LOUD SHADOWS is a joint project of Kate Moore, The Stolz, LeineRoebana and Plastique Fantastique. The project was designed as a collage made by artists coming from different backgrounds: dance, music, architecture. The architecture of Plastique Fantastique is monumental, yet mobile, soft and transparent. Its ephemeral skin influences the environment as much as its inner space offers a lucid view outwards. It is the preferred place to merge dance (LeineRoebana) and music (Kate Moore, The Stolz), and challenge the perception of time. The pavilion was completed in the Netherlands in 2017 and also challenges the conceptual idea of music pavilions.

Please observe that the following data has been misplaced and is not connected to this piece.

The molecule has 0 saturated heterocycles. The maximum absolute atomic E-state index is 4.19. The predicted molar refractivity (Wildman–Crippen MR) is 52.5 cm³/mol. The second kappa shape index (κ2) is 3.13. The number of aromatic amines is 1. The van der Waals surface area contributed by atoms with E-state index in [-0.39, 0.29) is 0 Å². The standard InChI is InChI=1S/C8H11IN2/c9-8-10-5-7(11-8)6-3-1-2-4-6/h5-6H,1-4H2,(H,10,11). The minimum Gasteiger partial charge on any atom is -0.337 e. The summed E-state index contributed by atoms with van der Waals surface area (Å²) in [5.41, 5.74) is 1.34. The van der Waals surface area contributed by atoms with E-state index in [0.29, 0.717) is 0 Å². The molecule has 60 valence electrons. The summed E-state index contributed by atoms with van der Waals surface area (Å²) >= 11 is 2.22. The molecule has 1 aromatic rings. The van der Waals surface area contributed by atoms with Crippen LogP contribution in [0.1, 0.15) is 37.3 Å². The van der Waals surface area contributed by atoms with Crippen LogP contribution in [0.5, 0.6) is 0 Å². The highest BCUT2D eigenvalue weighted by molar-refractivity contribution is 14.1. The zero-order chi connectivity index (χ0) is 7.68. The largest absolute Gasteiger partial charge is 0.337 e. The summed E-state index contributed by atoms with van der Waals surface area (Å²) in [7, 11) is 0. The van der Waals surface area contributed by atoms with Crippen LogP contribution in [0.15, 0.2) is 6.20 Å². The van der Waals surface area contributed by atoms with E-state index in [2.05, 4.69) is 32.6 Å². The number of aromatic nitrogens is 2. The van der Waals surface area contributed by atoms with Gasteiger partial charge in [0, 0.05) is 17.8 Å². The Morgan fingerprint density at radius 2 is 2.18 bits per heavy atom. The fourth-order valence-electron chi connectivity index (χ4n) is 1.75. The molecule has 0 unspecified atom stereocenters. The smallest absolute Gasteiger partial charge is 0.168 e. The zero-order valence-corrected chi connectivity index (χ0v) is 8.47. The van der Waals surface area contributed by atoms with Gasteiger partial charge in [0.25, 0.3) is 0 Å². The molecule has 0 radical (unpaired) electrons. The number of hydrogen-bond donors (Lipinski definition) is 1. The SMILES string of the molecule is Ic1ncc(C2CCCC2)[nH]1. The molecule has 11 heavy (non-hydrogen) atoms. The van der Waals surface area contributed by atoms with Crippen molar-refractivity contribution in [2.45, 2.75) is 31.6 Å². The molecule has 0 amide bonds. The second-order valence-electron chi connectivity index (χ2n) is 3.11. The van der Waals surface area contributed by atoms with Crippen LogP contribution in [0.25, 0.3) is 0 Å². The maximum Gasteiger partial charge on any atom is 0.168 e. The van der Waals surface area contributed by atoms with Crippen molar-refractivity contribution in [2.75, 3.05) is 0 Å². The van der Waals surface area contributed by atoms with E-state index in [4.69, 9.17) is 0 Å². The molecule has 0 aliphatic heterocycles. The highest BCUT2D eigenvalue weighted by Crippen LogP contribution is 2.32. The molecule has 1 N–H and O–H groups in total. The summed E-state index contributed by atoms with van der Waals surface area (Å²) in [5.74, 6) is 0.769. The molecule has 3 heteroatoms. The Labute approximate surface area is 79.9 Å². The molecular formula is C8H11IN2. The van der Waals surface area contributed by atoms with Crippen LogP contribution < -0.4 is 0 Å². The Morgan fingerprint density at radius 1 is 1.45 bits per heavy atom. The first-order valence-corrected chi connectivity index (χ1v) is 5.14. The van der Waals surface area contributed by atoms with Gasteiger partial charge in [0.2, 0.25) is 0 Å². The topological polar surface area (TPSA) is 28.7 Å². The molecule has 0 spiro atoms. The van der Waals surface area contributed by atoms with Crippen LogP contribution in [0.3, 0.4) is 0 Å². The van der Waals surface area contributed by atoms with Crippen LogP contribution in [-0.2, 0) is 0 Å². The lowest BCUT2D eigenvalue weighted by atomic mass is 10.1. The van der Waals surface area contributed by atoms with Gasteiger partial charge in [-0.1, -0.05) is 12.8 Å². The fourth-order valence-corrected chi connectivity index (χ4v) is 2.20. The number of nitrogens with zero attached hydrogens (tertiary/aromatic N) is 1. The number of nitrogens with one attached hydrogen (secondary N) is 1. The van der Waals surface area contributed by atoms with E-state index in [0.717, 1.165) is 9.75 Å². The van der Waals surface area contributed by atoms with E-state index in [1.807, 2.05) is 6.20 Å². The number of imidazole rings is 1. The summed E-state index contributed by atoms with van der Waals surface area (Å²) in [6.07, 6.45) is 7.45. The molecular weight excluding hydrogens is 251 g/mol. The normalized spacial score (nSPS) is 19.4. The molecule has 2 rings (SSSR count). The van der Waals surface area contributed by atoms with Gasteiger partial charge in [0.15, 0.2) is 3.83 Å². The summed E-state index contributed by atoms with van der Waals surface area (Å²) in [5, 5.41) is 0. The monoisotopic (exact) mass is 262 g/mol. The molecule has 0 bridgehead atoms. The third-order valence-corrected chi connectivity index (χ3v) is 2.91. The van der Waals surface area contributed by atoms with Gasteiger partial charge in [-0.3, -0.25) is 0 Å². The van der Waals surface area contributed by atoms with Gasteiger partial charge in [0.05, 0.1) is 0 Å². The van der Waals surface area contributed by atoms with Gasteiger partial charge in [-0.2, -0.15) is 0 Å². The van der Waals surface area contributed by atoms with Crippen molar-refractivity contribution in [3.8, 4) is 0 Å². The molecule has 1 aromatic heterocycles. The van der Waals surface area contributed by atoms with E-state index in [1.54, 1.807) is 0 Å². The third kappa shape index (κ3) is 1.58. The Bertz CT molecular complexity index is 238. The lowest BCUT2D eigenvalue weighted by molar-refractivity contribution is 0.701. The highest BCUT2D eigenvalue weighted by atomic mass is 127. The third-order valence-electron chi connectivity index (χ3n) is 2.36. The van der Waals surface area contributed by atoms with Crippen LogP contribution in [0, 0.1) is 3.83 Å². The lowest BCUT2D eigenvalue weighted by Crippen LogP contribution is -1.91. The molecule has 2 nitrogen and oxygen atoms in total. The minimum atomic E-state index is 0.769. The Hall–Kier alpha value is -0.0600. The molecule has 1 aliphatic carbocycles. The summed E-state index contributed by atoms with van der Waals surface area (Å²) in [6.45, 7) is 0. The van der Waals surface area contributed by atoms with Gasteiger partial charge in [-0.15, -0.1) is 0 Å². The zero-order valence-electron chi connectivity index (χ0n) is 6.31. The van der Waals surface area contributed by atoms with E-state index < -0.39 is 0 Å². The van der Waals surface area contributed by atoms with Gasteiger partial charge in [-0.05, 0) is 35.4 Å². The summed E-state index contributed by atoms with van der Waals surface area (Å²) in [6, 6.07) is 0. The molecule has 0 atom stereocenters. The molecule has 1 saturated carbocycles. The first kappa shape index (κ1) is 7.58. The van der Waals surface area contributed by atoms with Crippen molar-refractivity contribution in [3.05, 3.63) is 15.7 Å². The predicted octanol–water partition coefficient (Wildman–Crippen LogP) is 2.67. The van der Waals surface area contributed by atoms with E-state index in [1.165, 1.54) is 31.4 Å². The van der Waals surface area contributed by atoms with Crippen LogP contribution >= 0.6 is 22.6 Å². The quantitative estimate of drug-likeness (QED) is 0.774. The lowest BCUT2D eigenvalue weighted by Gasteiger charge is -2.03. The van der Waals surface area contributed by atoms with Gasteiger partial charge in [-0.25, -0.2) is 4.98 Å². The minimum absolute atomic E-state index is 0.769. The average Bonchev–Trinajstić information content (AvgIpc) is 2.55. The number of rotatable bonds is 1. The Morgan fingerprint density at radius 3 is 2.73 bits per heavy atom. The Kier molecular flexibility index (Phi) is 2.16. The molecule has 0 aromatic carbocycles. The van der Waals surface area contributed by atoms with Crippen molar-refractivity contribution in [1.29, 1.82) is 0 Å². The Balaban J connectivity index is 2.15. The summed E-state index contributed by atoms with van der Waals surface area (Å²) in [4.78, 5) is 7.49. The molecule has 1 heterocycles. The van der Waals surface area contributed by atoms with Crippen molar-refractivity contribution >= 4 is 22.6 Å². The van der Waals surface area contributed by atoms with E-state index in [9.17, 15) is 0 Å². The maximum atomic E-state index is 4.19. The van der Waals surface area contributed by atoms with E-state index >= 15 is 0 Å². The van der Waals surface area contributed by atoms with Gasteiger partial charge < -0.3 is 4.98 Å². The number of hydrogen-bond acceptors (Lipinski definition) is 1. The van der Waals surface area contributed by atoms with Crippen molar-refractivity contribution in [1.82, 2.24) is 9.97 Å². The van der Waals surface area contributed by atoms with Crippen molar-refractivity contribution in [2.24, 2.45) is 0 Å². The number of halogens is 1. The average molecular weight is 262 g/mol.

The HOOP Dance honors Aboriginal culture, traditions and world views. It welcomes people of all backgrounds, beliefs and ages into an inclusive circle — a place for teaching, music, story-telling, ceremony, relaxation and contemplation. Mohawk College’s new outdoor pavilion is the result of a collaborative design process between Brook McIlroy Architects; Mohawk College; Aboriginal students of the College; and Elders and members of the Six Nations First Nation and Mississaugas of the New Credit First Nation Communities.
Its form is comprised of two radiating and intersecting circles joined by a raised seating platform, referencing traditional wood fabrication methods and the spatial organization of the Longhouse. Collectively the HOOP Dance is comprised of four elements: an open air pavilion, a fire circle, a water garden and traditional garden.